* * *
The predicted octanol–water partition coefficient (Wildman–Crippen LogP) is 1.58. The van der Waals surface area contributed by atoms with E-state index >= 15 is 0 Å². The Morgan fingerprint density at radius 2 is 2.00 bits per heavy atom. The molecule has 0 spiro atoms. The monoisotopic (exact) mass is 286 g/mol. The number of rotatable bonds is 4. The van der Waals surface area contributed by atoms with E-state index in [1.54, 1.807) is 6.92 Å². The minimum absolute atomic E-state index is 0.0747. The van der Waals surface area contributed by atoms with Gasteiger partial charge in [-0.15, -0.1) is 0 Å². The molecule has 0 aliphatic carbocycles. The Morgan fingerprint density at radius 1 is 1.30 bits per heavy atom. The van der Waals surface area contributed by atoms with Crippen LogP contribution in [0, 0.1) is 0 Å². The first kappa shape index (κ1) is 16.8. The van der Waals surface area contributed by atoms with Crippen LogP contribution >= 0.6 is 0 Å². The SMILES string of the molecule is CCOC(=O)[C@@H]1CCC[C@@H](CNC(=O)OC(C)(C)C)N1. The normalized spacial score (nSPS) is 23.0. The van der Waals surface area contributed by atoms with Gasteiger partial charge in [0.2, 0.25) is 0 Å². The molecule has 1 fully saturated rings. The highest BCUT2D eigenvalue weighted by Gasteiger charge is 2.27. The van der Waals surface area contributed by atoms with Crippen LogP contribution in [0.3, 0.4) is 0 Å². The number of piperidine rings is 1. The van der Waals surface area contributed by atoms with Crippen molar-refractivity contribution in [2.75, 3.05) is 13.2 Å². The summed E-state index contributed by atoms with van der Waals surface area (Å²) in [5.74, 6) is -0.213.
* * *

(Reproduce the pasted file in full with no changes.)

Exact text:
The predicted octanol–water partition coefficient (Wildman–Crippen LogP) is 1.58. The van der Waals surface area contributed by atoms with E-state index >= 15 is 0 Å². The Morgan fingerprint density at radius 2 is 2.00 bits per heavy atom. The molecule has 0 spiro atoms. The monoisotopic (exact) mass is 286 g/mol. The number of rotatable bonds is 4. The van der Waals surface area contributed by atoms with E-state index in [1.54, 1.807) is 6.92 Å². The minimum absolute atomic E-state index is 0.0747. The van der Waals surface area contributed by atoms with Gasteiger partial charge in [-0.15, -0.1) is 0 Å². The molecule has 0 aliphatic carbocycles. The Morgan fingerprint density at radius 1 is 1.30 bits per heavy atom. The van der Waals surface area contributed by atoms with Crippen LogP contribution in [0, 0.1) is 0 Å². The first kappa shape index (κ1) is 16.8. The van der Waals surface area contributed by atoms with Crippen LogP contribution >= 0.6 is 0 Å². The SMILES string of the molecule is CCOC(=O)[C@@H]1CCC[C@@H](CNC(=O)OC(C)(C)C)N1. The normalized spacial score (nSPS) is 23.0. The van der Waals surface area contributed by atoms with Gasteiger partial charge in [0.2, 0.25) is 0 Å². The molecule has 1 fully saturated rings. The highest BCUT2D eigenvalue weighted by Gasteiger charge is 2.27. The van der Waals surface area contributed by atoms with Crippen LogP contribution in [0.3, 0.4) is 0 Å². The number of piperidine rings is 1. The van der Waals surface area contributed by atoms with Crippen molar-refractivity contribution in [2.75, 3.05) is 13.2 Å². The summed E-state index contributed by atoms with van der Waals surface area (Å²) in [5.74, 6) is -0.213.